It will be eminently affordable, both to users - whose charges will be less than the cost of using a fax - and to the BACC, which says it is essentially self-financing.
It also took only a few months to launch, says Sean Lapp, of Information Interclear, the Chicago computer consulting firm that put the system together. With proprietary software he likens to Lego blocks, a customer such as the BACC can define and assemble its own on-line service in less than 40 days. The only labour-intensive work is reformatting the client's in-house data, and Mr Lapp's firm has automated this as well.
Only a few years ago even a huge multinational corporation would not have contemplated such a project. The communications aspect alone was daunting, exclusive domain of big long-distance carriers such as BT, AT&T and MCI. To challenge Compuserve, the original public on-line service, took big companies such as IBM, Sears, General Electric and News Corporation, which have spent many millions establishing such rivals as Prodigy, GEnie and Delphi.
But computing costs have collapsed and the big communications companies have realised the benefits of opening their networks. So not only is the number of on-line subscribers exploding - it has passed 5 million and is rising 30 per cent annually - so are the services available.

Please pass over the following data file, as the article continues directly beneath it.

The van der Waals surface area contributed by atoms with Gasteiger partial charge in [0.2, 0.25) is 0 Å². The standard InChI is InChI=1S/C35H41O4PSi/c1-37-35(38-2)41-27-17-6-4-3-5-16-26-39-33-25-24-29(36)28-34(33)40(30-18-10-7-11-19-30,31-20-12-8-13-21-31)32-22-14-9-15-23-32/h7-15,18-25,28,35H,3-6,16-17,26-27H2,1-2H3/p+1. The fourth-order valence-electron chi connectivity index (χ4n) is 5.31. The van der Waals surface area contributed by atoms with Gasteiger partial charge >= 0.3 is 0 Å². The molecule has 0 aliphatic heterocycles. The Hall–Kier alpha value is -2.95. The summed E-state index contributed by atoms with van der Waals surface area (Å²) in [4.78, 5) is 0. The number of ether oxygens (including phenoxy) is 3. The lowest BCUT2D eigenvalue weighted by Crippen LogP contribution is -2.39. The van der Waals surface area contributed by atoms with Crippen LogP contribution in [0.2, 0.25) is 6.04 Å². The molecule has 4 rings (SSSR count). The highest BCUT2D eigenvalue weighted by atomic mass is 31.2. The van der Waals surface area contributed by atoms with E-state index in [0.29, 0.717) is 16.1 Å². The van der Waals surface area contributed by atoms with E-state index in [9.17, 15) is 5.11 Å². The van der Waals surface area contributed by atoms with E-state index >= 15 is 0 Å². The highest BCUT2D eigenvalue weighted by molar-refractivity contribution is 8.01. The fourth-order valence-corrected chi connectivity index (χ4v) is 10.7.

Dozens are in the works, sponsored by big firms such as Microsoft and by individual 'content providers', aided by designers like Mr Lapp's Interclear and Interchange, a competing service from the Ziff-Davis computer publishing group.
The fast growth of the on-line services, coupled with new electronic payments systems that allow for real-time shopping from one's PC have taken many outside Silicon Valley by surprise.
While big media and telecoms companies have been investing tens of billions of dollars in new TV and telephone-based entertainment - buying up Hollywood studios and developing cable-TV boxes and video game players - there has been explosion of interest in interactive computing.
A study released last week is particularly alarming to those who have staked their future on movies-on-demand and Nintendo-style video players. Interco, a US research firm, found that the growth in on-line services has in fact been at the expense of pay-per-view cable programming and spending on video games.
For example, owners of PCs - there are now 150 million in use in offices, homes and schools - tend to cancel premium cable-TV services once they sign on to an on- line service.
Indeed, some analysts note that in an industry whose main products are still unproven on-line services are the only interactive medium actually doing business and making money - something that has not been lost on even the US cable-TV giants that have gambled on a 500-channel future. The industry leader, Tele-Communications Inc, was reportedly in talks last week with America Online, the fastest growing service, about acquiring a stake in the firm.